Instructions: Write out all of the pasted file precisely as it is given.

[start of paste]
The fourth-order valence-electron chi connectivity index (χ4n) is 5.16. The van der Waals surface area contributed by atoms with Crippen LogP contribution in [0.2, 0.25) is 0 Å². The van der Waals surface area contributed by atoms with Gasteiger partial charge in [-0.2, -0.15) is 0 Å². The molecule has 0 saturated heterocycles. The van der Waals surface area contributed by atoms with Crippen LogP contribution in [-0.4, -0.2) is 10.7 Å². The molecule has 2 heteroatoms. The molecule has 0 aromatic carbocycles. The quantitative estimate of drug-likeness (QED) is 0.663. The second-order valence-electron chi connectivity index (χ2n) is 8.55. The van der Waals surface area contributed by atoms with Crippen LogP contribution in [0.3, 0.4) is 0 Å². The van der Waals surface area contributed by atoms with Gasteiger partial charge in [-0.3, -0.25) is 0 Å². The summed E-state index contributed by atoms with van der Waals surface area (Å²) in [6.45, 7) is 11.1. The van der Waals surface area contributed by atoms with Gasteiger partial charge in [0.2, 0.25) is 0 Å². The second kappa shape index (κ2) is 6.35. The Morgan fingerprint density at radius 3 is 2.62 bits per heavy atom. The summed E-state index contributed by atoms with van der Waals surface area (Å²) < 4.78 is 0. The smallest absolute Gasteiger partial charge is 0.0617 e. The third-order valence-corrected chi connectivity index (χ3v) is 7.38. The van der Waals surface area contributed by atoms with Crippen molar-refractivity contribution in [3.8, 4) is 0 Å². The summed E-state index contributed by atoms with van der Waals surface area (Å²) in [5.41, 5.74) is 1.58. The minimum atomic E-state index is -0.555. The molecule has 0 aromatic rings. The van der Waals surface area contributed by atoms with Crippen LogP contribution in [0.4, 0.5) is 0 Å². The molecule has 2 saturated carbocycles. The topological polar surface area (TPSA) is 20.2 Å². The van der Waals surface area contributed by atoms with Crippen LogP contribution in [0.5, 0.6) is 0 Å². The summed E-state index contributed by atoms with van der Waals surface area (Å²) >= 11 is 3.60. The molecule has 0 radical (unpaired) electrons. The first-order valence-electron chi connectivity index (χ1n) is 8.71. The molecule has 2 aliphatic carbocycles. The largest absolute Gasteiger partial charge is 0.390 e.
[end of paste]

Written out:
The fourth-order valence-electron chi connectivity index (χ4n) is 5.16. The van der Waals surface area contributed by atoms with Crippen LogP contribution in [0.2, 0.25) is 0 Å². The van der Waals surface area contributed by atoms with Gasteiger partial charge in [-0.2, -0.15) is 0 Å². The molecule has 0 saturated heterocycles. The van der Waals surface area contributed by atoms with Crippen LogP contribution in [-0.4, -0.2) is 10.7 Å². The molecule has 2 heteroatoms. The molecule has 0 aromatic carbocycles. The quantitative estimate of drug-likeness (QED) is 0.663. The second-order valence-electron chi connectivity index (χ2n) is 8.55. The van der Waals surface area contributed by atoms with Crippen LogP contribution in [0.3, 0.4) is 0 Å². The van der Waals surface area contributed by atoms with Gasteiger partial charge in [-0.3, -0.25) is 0 Å². The summed E-state index contributed by atoms with van der Waals surface area (Å²) in [6.45, 7) is 11.1. The van der Waals surface area contributed by atoms with Gasteiger partial charge in [0.2, 0.25) is 0 Å². The second kappa shape index (κ2) is 6.35. The Morgan fingerprint density at radius 3 is 2.62 bits per heavy atom. The summed E-state index contributed by atoms with van der Waals surface area (Å²) < 4.78 is 0. The smallest absolute Gasteiger partial charge is 0.0617 e. The third-order valence-corrected chi connectivity index (χ3v) is 7.38. The van der Waals surface area contributed by atoms with Crippen molar-refractivity contribution in [3.8, 4) is 0 Å². The summed E-state index contributed by atoms with van der Waals surface area (Å²) in [5.41, 5.74) is 1.58. The minimum atomic E-state index is -0.555. The molecule has 0 aromatic rings. The van der Waals surface area contributed by atoms with Crippen LogP contribution in [0.4, 0.5) is 0 Å². The molecule has 2 saturated carbocycles. The topological polar surface area (TPSA) is 20.2 Å². The van der Waals surface area contributed by atoms with Crippen LogP contribution in [0.5, 0.6) is 0 Å². The summed E-state index contributed by atoms with van der Waals surface area (Å²) >= 11 is 3.60. The molecule has 0 radical (unpaired) electrons. The first-order valence-electron chi connectivity index (χ1n) is 8.71. The molecule has 2 aliphatic carbocycles. The largest absolute Gasteiger partial charge is 0.390 e.